Game slowing down for Hog defensive end Julius Coates
Looking for positives on tape after the loss to Texas A&M at Kyle Field, Sam Pittman noted Monday that one aspect of the defense wasn't as poor as he thought after a rewatch.
"I did think that our D-line played better than what I was thinking during the game," Pittman said on Monday.
The Razorback defense gave up 42 points and 442 yards of offense to the Aggies, but of the Hogs' 18 missed tackles, only one was credited to a defensive lineman, according to PFF.
On top of the entire line looking better on tape, the head hog noted Julius Coates, the lone junior college addition in the 2020 class, played perhaps his best game yet this season. Coates notched two tackles for two run stops and added two quarterback pressures.
"I feel like I’m starting to pick things up more," Coates told the media on Wednesday night. "I feel like things are starting to slow down a little bit for me. Just transferring one level to another, things can be a little fast at the beginning, game one to five now, but I mean, the more you do film study and just going through practice every day like it's game like, things start to slow down."
Being confident in making the right moves and recognizing the impending play has allowed the former tight end to focus on keeping his technique crisp.
"I think I was more technically sound (on Saturday)," Coates noted. "I think I was in my gas mode when I needed to be. I think I've been trying to work on shedding blocks more. think the more I focus more on just being technical the better I do out there...it's less work for you when you're being technical."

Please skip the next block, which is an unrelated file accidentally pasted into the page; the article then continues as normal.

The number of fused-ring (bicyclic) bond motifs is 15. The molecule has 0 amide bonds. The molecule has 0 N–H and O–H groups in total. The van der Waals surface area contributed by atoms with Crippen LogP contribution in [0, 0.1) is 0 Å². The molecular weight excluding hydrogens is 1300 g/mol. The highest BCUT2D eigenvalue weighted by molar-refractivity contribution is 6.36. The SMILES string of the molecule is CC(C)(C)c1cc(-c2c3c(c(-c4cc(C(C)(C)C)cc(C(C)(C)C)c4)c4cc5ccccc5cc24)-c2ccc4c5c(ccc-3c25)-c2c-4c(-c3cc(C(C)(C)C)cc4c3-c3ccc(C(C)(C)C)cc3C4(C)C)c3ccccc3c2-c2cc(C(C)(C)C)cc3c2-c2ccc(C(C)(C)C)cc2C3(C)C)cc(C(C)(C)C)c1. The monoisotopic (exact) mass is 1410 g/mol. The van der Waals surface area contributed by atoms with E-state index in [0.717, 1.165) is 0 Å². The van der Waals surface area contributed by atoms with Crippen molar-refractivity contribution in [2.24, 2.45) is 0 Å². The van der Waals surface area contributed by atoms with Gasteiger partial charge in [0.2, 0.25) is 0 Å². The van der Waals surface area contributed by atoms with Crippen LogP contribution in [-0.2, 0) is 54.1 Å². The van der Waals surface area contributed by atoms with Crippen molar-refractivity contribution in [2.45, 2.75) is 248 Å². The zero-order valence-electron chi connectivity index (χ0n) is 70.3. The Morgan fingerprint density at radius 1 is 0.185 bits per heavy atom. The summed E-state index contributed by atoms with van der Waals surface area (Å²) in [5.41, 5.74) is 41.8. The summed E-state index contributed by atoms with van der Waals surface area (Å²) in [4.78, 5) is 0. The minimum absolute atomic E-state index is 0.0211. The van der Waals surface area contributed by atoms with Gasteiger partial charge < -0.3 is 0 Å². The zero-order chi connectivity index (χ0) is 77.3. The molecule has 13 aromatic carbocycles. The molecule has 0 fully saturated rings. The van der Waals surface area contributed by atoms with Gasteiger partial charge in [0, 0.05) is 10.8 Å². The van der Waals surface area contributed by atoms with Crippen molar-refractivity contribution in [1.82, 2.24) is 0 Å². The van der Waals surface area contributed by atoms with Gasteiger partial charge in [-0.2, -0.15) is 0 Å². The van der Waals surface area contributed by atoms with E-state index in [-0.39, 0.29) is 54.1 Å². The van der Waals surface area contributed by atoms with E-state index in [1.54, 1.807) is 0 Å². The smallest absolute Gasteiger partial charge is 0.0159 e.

The 6-foot-6, 289-pound defensive end arrived at Arkansas from East Mississippi Community College just as the Hogs shifted to a 3-down base defensive line scheme. His size and length has fit the scheme well so far.
In four games, Coates has 156 snaps, eight tackles, a sack and eight quarterback pressures. He's missed just one tackle. Right now, Coates is the second-highest graded defensive lineman behind Jonathan Marshall.
"It was a bit new coming in and getting it done, but I've got all the tools to do it, you know what I'm saying? I have no problem doing it," Coates said. "I feel like, I mean, it's very effective, so I love doing it, really. I feel like it's a challenge. We've got three of us, and usually there's five or if they bring in some tight ends, we have to go against like seven guys. A running back would be eight. But we take it upon us to say, 'Hey, we're still going to get there. Three-on-seven, three-on-eight, three-on-five, either way we're getting there.
"We just want to help our guys in the back. I just take it as a challenge, man. I feel like I've got a lot of tools to use. Whatever they need me to do. Whatever position they put me in, I'm going to try to make a play out of that. So, three down, it doesn't really faze me much, honestly. Three down, two down, four down, we're down."
Things are looking good for Coates now but four weeks ago, he was sitting at home while his teammates took down Mississippi State. Coates missed the game due to an undisclosed issue, not injury-related.
Expectations for the JUCO addition have been high, but perhaps none were higher than those he set for himself. Coates has had to adjust his idea of what it means to be successful, even when the stat sheet isn't stuffed.
"Naturally, I just want to consider myself a play-maker. I try to make plays. Being at end, the play doesn’t always come to you," Coates said. "You’ve got to understand that. You’ve got to play your role. Sometimes getting in the gap you need to be in. Hold the backside down if you need to hold the back side down. Obviously, there’s a lot of patience that goes into that. I know I want to make some plays, but I’m playing my role, man."
Coates and his defensive teammates will be trying to contain the Vols, led by Jarrett Guarantano, on Saturday night. Top priority is stuffing the run game. Tennessee running backs Eric Gray and Ty Chandler are averaging 4.5 and 4.4 yards per rush, respectively.